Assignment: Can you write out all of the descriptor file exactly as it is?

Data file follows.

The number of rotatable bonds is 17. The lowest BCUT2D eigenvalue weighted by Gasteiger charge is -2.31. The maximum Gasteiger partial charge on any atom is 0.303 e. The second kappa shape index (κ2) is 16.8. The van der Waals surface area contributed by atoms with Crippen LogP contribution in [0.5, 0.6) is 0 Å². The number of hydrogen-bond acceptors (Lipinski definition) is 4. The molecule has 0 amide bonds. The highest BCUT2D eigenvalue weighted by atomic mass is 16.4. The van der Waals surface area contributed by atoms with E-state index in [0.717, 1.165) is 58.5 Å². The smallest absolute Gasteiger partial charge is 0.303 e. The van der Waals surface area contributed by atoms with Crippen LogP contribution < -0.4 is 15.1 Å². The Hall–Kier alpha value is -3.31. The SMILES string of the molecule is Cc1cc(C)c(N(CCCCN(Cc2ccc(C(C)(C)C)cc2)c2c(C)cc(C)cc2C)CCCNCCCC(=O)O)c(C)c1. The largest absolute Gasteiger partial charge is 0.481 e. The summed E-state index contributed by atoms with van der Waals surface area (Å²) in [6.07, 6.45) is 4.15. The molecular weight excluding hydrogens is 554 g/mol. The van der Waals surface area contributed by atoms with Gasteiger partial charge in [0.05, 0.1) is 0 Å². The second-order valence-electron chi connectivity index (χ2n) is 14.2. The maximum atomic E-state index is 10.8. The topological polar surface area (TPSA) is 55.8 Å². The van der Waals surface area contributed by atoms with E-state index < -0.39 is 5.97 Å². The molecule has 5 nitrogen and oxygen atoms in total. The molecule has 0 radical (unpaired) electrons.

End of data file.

The number of rotatable bonds is 17. The lowest BCUT2D eigenvalue weighted by Gasteiger charge is -2.31. The maximum Gasteiger partial charge on any atom is 0.303 e. The second kappa shape index (κ2) is 16.8. The van der Waals surface area contributed by atoms with Crippen LogP contribution in [0.5, 0.6) is 0 Å². The number of hydrogen-bond acceptors (Lipinski definition) is 4. The molecule has 0 amide bonds. The highest BCUT2D eigenvalue weighted by atomic mass is 16.4. The van der Waals surface area contributed by atoms with E-state index in [0.717, 1.165) is 58.5 Å². The smallest absolute Gasteiger partial charge is 0.303 e. The van der Waals surface area contributed by atoms with Crippen LogP contribution < -0.4 is 15.1 Å². The Hall–Kier alpha value is -3.31. The SMILES string of the molecule is Cc1cc(C)c(N(CCCCN(Cc2ccc(C(C)(C)C)cc2)c2c(C)cc(C)cc2C)CCCNCCCC(=O)O)c(C)c1. The largest absolute Gasteiger partial charge is 0.481 e. The summed E-state index contributed by atoms with van der Waals surface area (Å²) in [6.07, 6.45) is 4.15. The molecular weight excluding hydrogens is 554 g/mol. The van der Waals surface area contributed by atoms with Gasteiger partial charge in [0.05, 0.1) is 0 Å². The second-order valence-electron chi connectivity index (χ2n) is 14.2. The maximum atomic E-state index is 10.8. The topological polar surface area (TPSA) is 55.8 Å². The van der Waals surface area contributed by atoms with E-state index < -0.39 is 5.97 Å². The molecule has 5 nitrogen and oxygen atoms in total. The molecule has 0 radical (unpaired) electrons.